British cartoonist W Heath Robinson was an inventor of the oddest contraptions. He would have loved Mood Indigo which is full of the sort of mad machinery that he enjoyed creating. In particular he would have liked the Pianocktail, a modified piano that produces different drinks according to the tunes played on its keyboard. Although if the music played is too hot you end up with an omelette.
The entire film – based on Froth on the Daydream by Boris Vian – makes about as much sense as a pianocktail. It creates a world where lung diseases are treated with bouquets of flowers and books can be read by ingesting pills. A human faced mouse shares Colin’s house and interacts with the visitors. Someone appears to live in the fridge. If you hadn’t guessed, it’s a Michel Gondry film.
At its centre Mood Indigo is a love story between Colin and Chloe, played by the French big guns Romain Duris and Audrey Tautou. Chloe falls ill and Colin tries to find a cure. But this tragic tale is dressed up in surreal wackiness. Colin’s shoes have a life of their own, setting off before he is ready. The doorbell keeps turning into an insect and leaving its duties behind. Eels appear from the taps, tables are cleared by pushing everything onto the floor and if there’s food on a plate it’s almost certainly animated.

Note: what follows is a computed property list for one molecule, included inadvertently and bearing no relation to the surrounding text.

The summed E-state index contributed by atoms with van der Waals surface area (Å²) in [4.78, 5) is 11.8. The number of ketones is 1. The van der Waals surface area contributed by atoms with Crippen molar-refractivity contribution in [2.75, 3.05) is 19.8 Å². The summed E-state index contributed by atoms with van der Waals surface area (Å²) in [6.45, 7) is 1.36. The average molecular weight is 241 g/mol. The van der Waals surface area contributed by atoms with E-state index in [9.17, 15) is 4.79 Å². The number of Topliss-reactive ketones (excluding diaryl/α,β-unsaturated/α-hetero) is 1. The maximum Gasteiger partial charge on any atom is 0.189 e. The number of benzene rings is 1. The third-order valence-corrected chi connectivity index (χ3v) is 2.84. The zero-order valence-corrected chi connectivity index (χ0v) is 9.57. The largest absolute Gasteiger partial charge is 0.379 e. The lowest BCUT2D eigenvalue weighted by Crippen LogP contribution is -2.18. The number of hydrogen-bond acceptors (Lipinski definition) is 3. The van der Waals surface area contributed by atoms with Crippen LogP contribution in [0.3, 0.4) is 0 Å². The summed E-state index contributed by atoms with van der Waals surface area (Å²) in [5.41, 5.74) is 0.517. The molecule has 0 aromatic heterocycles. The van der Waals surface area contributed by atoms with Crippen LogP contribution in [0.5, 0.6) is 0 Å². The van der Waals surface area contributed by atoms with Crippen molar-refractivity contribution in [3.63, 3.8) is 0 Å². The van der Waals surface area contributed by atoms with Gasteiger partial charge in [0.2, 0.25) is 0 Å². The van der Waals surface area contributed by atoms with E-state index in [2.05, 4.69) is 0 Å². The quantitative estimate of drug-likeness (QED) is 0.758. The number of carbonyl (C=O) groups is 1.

If you can’t take all this magic then the director’s cut is a long 2 hours 14 minutes. Paris is as beautiful as ever, but the constant whimsical trickery becomes wearing. In the best part of the script Colin’s best friend Chick (Gad Elmaleh) has an amusing obsession with French philosopher Jean-Sol Partre, who speaks various forms of nonsense, sometimes from the bowl of a large pipe. Chick wastes a fortune on books and also a full size mannequin of his hero.
Later the colour drains out of the film. Unfortunately this effect reflects what happens to the viewer’s interest. By the end I had little idea what was going on, and not much interest either. Duris and Tautou are an attractive couple, but Mood Indigo hides their relationship behind tiresome special effects, whilst the plot confuses without being interesting.
Verdict: Bother not.